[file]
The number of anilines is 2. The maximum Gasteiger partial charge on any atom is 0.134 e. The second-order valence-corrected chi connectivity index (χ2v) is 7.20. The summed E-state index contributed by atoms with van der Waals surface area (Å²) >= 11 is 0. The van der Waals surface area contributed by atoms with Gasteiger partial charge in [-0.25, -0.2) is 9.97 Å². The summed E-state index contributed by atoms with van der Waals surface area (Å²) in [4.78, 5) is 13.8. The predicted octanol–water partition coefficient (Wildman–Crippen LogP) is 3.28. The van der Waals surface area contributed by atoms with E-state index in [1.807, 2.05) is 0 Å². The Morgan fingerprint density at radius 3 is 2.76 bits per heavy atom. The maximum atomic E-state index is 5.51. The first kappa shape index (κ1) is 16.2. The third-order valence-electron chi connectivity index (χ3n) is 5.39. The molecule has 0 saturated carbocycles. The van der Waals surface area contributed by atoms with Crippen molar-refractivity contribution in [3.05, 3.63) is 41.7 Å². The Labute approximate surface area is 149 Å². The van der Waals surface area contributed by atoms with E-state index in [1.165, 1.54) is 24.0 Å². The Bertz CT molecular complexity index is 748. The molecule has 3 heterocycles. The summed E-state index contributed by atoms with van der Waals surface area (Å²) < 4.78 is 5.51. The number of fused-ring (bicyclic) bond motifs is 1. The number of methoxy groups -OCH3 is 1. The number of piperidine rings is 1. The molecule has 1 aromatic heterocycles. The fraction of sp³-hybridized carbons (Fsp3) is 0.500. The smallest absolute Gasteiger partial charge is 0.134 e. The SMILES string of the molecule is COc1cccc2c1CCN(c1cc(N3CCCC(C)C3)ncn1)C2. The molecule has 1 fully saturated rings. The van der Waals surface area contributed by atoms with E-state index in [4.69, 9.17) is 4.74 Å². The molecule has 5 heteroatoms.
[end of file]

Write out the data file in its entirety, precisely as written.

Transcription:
The number of anilines is 2. The maximum Gasteiger partial charge on any atom is 0.134 e. The second-order valence-corrected chi connectivity index (χ2v) is 7.20. The summed E-state index contributed by atoms with van der Waals surface area (Å²) >= 11 is 0. The van der Waals surface area contributed by atoms with Gasteiger partial charge in [-0.25, -0.2) is 9.97 Å². The summed E-state index contributed by atoms with van der Waals surface area (Å²) in [4.78, 5) is 13.8. The predicted octanol–water partition coefficient (Wildman–Crippen LogP) is 3.28. The van der Waals surface area contributed by atoms with E-state index in [1.807, 2.05) is 0 Å². The Morgan fingerprint density at radius 3 is 2.76 bits per heavy atom. The maximum atomic E-state index is 5.51. The first kappa shape index (κ1) is 16.2. The third-order valence-electron chi connectivity index (χ3n) is 5.39. The molecule has 0 saturated carbocycles. The van der Waals surface area contributed by atoms with Crippen molar-refractivity contribution in [3.05, 3.63) is 41.7 Å². The Labute approximate surface area is 149 Å². The van der Waals surface area contributed by atoms with E-state index in [1.165, 1.54) is 24.0 Å². The Bertz CT molecular complexity index is 748. The molecule has 3 heterocycles. The summed E-state index contributed by atoms with van der Waals surface area (Å²) < 4.78 is 5.51. The number of fused-ring (bicyclic) bond motifs is 1. The number of methoxy groups -OCH3 is 1. The number of piperidine rings is 1. The molecule has 1 aromatic heterocycles. The fraction of sp³-hybridized carbons (Fsp3) is 0.500. The smallest absolute Gasteiger partial charge is 0.134 e. The SMILES string of the molecule is COc1cccc2c1CCN(c1cc(N3CCCC(C)C3)ncn1)C2. The molecule has 1 fully saturated rings. The van der Waals surface area contributed by atoms with E-state index in [4.69, 9.17) is 4.74 Å². The molecule has 5 heteroatoms.